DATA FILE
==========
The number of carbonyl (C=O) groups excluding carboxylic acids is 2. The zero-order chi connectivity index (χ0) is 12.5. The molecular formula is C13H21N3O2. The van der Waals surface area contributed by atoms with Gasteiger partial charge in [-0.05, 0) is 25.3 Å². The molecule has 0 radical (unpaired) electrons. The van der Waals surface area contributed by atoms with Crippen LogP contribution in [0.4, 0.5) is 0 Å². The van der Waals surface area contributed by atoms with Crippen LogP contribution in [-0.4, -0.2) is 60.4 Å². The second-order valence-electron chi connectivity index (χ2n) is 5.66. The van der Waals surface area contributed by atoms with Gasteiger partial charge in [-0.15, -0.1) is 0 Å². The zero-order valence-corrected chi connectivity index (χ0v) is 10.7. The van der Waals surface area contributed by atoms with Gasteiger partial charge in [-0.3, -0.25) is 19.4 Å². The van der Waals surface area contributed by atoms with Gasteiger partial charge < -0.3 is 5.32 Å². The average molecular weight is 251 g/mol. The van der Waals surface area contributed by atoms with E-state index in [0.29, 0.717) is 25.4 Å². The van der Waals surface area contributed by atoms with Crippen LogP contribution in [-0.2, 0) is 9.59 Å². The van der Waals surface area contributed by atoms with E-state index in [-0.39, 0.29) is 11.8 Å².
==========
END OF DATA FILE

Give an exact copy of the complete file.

The number of carbonyl (C=O) groups excluding carboxylic acids is 2. The zero-order chi connectivity index (χ0) is 12.5. The molecular formula is C13H21N3O2. The van der Waals surface area contributed by atoms with Gasteiger partial charge in [-0.05, 0) is 25.3 Å². The molecule has 0 radical (unpaired) electrons. The van der Waals surface area contributed by atoms with Crippen LogP contribution in [0.4, 0.5) is 0 Å². The van der Waals surface area contributed by atoms with Crippen LogP contribution in [-0.4, -0.2) is 60.4 Å². The second-order valence-electron chi connectivity index (χ2n) is 5.66. The van der Waals surface area contributed by atoms with Gasteiger partial charge in [-0.15, -0.1) is 0 Å². The zero-order valence-corrected chi connectivity index (χ0v) is 10.7. The van der Waals surface area contributed by atoms with Gasteiger partial charge in [-0.3, -0.25) is 19.4 Å². The van der Waals surface area contributed by atoms with Gasteiger partial charge < -0.3 is 5.32 Å². The average molecular weight is 251 g/mol. The van der Waals surface area contributed by atoms with E-state index in [0.29, 0.717) is 25.4 Å². The van der Waals surface area contributed by atoms with Crippen LogP contribution in [-0.2, 0) is 9.59 Å². The van der Waals surface area contributed by atoms with E-state index in [-0.39, 0.29) is 11.8 Å².